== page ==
Travel Tip: Why Gas Prices Go Up in the Summer
It’s a seasonal event, and there are reasons why this happens every year.
According to AAA’s Fuel Gauge report, average fuel prices this summer will hover between $3.55 and$3.70 per gallon, up from last summer.
Supply and demand is a factor—after a hard winter, many Americans are eager to hit the road. But that’s only part of the problem.
The gas we use between May and September is different than so-called “winter-grade fuel.”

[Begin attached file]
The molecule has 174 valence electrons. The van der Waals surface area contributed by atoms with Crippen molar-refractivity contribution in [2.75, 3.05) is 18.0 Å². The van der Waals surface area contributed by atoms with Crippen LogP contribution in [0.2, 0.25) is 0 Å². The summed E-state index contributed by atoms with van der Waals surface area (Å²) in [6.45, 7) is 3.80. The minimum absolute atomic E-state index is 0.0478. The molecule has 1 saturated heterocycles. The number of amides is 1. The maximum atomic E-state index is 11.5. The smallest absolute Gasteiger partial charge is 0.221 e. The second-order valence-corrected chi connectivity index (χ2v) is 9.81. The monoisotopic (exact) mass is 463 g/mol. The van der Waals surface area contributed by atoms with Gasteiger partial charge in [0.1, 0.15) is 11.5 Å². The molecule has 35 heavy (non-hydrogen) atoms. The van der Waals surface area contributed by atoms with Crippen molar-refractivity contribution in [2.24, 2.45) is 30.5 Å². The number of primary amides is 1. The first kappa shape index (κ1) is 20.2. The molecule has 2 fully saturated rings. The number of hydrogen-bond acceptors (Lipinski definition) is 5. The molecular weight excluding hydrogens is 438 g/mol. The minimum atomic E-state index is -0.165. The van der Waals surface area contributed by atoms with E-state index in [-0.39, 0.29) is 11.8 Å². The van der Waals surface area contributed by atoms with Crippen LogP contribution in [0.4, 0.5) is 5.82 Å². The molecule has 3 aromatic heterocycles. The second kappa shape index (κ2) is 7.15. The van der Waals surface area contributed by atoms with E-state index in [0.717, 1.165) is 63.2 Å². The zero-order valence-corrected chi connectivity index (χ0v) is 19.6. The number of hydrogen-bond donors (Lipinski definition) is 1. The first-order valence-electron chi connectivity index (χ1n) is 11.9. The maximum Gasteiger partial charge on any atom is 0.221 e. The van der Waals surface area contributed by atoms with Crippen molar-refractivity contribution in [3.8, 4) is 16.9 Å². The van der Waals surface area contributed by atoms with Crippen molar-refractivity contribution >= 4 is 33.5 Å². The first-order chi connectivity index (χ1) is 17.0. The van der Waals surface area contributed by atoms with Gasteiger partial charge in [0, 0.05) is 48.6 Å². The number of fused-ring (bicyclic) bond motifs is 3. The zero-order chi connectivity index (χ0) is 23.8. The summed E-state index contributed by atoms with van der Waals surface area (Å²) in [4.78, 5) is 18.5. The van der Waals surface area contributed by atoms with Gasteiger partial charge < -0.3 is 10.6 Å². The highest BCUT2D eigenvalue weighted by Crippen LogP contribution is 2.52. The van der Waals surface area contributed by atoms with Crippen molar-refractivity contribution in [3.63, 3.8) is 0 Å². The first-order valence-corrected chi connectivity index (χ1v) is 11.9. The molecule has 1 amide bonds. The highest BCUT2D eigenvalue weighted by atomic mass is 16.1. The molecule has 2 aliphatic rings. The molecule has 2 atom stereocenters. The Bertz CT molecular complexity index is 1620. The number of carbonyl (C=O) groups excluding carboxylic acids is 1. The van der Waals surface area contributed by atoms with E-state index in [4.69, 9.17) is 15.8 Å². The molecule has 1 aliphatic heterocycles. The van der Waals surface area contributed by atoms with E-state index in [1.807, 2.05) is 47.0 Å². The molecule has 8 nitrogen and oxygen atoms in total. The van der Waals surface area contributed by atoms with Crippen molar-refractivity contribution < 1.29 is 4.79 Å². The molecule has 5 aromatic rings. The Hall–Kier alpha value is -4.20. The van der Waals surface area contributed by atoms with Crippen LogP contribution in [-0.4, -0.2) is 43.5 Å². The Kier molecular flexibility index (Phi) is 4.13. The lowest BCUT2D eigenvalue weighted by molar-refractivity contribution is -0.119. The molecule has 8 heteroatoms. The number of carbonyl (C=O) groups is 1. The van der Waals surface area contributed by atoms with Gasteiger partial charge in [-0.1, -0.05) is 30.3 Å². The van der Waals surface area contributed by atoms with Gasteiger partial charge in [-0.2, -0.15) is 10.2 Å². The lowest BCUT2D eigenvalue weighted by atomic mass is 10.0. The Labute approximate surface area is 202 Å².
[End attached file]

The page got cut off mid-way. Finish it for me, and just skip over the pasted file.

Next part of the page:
Emissions increase in warm weather, so summer fuel has a lower volatility.
Processing it makes the fuel more expensive.
Unfortunately, summer fuel gets lower mileage, which means even more people at the pump.
This year, some refineries are sending more gas outside of the U.S., which means less inventory stateside.
Unpredictable factors can also send prices skyrocketing, like problems at a single refinery, hurricane damage, or even diplomatic tensions between countries.
My advice: keep your eye on trends, and be aware that prices tend to drop back down in September.
Use GasBuddy.com to find the cheapest gas in your area, and keep your car optimized for the best fuel efficiency.
For more information, visit the Car Travel archives.
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